Public Health Modeling at the Centers for Disease Control and Prevention

  • Arielle Lasry
  • Michael L. Washington
  • Hannah K. Smalley
  • Faramroze Engineer
  • Pinar Keskinocak
  • Larry Pickering
Part of the International Series in Operations Research & Management Science book series (ISOR, volume 190)


At the Centers for Disease Control and Prevention, there is a growing interest in promoting the use of mathematical modeling to support public health policies. This chapter presents three examples of operations research models developed and employed by the Centers for Disease Control and Prevention. First, we discuss the Adult Immunization Scheduler, which uses dynamic programming methods to establish a personalized vaccination schedule for adults aged 19 and older. The second operations research project is a discrete event simulation model used to estimate the throughput and budget for mass vaccination clinics during the 2009–2010 H1N1 pandemic. Lastly, we describe a national HIV resource allocation model that uses nonlinear programming methods to optimize the allocation of funds to HIV prevention programs and populations.


Population Subgroup Injection Drug User H1N1 Pandemic Immunization Schedule Arrival Intensity 
These keywords were added by machine and not by the authors. This process is experimental and the keywords may be updated as the learning algorithm improves.


  1. 1.
    Centers for Disease Control and Prevention (2010) Recommended adult immunization schedule—United States. Accessed 15 Nov 2010
  2. 2.
    National Center for Health Statistics—United States (2007 (Revised 2008)) Vaccination coverage among U.S. adults, National Immunization Survey—Adult. Accessed 15 Nov 2010
  3. 3.
    California Department of Public Health (2010) Pertussis report. p 5Google Scholar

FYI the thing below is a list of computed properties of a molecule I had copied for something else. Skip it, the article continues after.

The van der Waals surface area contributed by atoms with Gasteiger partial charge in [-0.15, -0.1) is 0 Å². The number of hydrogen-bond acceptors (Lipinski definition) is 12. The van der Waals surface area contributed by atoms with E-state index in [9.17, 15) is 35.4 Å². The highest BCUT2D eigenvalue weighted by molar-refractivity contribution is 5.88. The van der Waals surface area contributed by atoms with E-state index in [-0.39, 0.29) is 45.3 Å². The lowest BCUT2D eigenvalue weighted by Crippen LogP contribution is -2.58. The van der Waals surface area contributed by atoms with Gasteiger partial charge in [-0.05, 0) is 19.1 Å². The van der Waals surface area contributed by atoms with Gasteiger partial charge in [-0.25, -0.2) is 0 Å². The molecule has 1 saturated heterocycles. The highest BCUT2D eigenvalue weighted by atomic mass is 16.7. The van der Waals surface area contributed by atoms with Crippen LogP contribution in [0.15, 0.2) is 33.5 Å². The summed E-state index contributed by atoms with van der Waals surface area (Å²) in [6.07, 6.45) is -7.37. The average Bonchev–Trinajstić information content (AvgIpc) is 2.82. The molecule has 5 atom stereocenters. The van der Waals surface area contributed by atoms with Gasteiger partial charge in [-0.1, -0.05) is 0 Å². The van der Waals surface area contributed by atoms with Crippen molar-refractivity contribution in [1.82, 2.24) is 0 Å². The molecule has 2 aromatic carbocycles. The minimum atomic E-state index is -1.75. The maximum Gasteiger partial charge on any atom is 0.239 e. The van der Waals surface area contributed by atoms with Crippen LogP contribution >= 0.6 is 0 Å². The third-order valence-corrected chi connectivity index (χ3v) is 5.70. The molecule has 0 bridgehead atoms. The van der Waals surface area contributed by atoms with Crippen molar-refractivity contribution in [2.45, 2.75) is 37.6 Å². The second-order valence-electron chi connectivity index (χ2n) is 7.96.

4. 4.
    Wendelboe A et al. (2007) Transmission of Bordetella pertussis to young infants. Pediatr Infect Dis J 26(4):293–299CrossRefGoogle Scholar
  5. 5.
    Centers for Disease Control and Prevention (2010) Catch-up Immunization Scheduler for children six years of age and younger. Accessed 15 Nov 2010
  6. 6.
    Engineer FG, Keskinocak P, Pickering LK (2009) OR practice—catch-up scheduling for childhood vaccination. Oper Res 57(6):1307–1319CrossRefGoogle Scholar
  7. 7.
    Smalley HK et al. (2011) Universal tool for vaccine scheduling—applications for children and adults. Interfaces 41(5):436–454Google Scholar
  8. 8.
    Cho B-H et al. (2011) A tool for the economic analysis of mass prophylaxis operations with an application to H1N1 influenza vaccination clinics. J Public Health Manag Pract 17(1):E22–E28Google Scholar
  9. 9.
    Washington ML (2009) Evaluating the capability and cost of a mass influenza and pneumococcal vaccination clinic via computer simulation. Med Decis Making 29(4):414–423CrossRefGoogle Scholar
  10. 10.
    Luenberger DG (1979) Introduction to dynamic systems: theory, models, and applications. Wiley, New York, p 446Google Scholar
  11. 11.
    Zaric GS et al. (1998) The effect of protease inhibitors on the spread of HIV and the development of drug resistance: a simulation study. Simulation 71:262–275CrossRefGoogle Scholar
  12. 12.
    Marks G et al. (2005) Meta-analysis of high-risk sexual behavior in persons aware and unaware they are infected with HIV in the United States: implications for HIV prevention programs. J Acquir Immune Defic Syndr 39:446–453CrossRefGoogle Scholar